More on NFTs & Art
1 year ago
6 Rules to build a successful NFT Community in 2022
Too much NFT, Discord, and shitposting.
How do you choose?
How do you recruit more members to join your NFT project?
In 2021, a successful NFT project required:
Twitter and Discord bot-filled
Goal was quick cash.
2022 and the years after will change that.
These are 6 Rules for a Strong NFT Community in 2022:
THINK LONG TERM
This relates to roadmap planning. Hype and dumb luck may drive NFT projects (ahem, goblins) but rarely will your project soar.
Instead, consider sustainability.
Plan your roadmap based on your team's abilities.
Do what you're already doing, but with NFTs, make it bigger and better.
You shouldn't copy a project's roadmap just because it was profitable.
This will lead to over-promising, team burnout, and an RUG NFT project.
Building a great community starts with giving.
Why are musicians popular?
Because they offer entertainment for everyone, a random person becomes a fan, and more fans become a cult.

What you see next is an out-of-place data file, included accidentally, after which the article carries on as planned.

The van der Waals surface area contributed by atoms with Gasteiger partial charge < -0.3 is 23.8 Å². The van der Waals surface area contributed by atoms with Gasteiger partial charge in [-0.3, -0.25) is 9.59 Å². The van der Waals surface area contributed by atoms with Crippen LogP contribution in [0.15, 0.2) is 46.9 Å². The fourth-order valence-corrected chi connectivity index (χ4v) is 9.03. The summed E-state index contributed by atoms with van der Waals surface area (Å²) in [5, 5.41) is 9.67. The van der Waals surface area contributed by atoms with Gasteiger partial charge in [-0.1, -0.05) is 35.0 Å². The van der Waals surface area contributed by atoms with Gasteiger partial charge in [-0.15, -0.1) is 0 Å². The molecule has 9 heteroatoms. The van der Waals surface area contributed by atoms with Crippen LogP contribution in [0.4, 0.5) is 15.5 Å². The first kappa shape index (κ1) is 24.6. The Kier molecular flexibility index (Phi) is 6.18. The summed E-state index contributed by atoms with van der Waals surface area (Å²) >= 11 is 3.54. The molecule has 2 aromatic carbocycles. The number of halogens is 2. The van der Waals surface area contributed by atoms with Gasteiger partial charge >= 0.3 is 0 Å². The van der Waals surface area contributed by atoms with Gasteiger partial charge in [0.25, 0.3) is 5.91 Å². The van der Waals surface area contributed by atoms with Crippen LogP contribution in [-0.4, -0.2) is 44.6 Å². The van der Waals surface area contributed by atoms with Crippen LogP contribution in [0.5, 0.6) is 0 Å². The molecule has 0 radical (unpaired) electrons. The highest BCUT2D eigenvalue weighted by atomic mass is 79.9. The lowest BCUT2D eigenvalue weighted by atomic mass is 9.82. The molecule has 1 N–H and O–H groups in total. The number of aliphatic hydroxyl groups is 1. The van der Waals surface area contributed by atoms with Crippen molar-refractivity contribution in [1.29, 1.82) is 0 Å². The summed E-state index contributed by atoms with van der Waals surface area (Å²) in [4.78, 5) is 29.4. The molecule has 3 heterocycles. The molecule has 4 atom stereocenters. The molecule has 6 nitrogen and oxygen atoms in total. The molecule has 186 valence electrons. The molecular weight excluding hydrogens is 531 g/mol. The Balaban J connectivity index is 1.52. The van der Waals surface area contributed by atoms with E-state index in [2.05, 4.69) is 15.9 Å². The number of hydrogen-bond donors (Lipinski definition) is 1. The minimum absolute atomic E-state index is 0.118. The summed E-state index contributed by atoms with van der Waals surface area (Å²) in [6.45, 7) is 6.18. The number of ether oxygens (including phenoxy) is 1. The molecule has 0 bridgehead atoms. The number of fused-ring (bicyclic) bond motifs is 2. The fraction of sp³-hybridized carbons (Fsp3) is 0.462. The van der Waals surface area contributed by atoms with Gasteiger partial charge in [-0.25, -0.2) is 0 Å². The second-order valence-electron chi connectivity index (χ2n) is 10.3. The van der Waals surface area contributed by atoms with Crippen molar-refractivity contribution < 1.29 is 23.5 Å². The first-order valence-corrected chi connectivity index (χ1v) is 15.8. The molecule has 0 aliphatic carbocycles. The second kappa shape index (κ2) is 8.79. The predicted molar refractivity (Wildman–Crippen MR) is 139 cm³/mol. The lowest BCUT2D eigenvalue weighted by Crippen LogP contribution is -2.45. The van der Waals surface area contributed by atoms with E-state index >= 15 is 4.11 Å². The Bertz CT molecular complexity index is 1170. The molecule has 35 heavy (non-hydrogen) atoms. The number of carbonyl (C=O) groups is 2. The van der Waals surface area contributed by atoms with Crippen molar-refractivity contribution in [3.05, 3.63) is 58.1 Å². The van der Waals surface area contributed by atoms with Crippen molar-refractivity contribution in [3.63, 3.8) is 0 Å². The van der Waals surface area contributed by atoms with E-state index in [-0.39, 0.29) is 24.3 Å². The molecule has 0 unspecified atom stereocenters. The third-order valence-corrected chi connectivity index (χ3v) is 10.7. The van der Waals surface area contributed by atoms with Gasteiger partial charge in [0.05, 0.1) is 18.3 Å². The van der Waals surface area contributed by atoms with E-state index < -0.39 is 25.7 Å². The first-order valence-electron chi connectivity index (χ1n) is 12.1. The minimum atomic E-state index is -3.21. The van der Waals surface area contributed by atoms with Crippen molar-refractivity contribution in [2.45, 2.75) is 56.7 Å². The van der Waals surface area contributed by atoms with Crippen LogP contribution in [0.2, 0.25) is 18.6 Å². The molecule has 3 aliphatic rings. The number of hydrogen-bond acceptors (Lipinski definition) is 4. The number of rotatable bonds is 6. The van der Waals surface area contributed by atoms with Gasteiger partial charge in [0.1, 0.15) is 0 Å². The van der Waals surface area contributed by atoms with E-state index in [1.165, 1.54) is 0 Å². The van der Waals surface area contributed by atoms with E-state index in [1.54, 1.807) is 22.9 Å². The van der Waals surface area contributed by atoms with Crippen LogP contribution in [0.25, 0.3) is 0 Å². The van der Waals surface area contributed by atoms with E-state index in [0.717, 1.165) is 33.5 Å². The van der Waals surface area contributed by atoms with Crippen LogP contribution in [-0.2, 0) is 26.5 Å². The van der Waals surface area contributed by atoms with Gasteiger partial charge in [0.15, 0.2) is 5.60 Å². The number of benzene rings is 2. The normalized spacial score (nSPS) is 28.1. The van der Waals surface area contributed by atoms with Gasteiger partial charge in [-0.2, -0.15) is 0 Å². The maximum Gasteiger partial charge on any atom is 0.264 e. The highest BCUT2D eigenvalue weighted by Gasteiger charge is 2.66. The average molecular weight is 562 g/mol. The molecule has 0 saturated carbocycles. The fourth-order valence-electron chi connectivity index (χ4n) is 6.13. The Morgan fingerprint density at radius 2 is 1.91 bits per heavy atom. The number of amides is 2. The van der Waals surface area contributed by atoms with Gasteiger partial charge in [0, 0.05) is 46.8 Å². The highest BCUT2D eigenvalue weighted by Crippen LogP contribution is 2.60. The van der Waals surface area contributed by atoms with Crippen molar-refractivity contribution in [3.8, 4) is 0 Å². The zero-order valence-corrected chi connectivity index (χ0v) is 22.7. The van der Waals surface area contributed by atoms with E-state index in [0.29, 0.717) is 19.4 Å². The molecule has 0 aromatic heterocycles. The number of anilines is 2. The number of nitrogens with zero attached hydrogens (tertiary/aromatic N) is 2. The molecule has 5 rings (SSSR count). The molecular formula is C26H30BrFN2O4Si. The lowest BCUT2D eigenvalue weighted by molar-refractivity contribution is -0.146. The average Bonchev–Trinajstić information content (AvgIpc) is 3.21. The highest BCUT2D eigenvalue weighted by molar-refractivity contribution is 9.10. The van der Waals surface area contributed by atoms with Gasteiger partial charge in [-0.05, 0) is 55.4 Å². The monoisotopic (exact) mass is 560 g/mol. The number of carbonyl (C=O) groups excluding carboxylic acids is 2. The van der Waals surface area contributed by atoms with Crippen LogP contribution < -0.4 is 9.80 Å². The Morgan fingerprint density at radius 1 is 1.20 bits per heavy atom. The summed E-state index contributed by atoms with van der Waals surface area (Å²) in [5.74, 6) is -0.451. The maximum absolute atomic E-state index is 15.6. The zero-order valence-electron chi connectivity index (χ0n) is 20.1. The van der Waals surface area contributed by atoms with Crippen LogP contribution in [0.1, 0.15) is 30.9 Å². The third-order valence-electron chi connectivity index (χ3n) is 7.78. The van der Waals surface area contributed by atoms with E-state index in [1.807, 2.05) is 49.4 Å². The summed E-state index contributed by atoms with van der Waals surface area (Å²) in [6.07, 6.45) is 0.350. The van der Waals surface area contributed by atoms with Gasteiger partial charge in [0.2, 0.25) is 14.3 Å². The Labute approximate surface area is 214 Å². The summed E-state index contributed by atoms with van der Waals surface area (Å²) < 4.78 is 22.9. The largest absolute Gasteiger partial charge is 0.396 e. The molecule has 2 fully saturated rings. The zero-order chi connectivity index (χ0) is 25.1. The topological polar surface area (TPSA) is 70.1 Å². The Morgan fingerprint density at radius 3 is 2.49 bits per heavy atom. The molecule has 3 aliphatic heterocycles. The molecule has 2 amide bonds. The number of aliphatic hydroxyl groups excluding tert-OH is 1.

That's how you should approach your community.
A great team helps.
An NFT project could have 3 or 2 people.
Credibility trumps team size.
Make sure your team can answer community questions, resolve issues, and constantly attend to them.
Don't overwork and burn out.
Your community will be able to recognize that you are trying too hard and give up on the project.
BUILD A GREAT PRODUCT
Bored Ape Yacht Club altered the NFT space.
Cryptopunks transformed NFTs.
Many others did, including Okay Bears.
What made them that way?
Because they answered a key question.
What is my NFT supposed to be?
Before planning art, this question must be answered.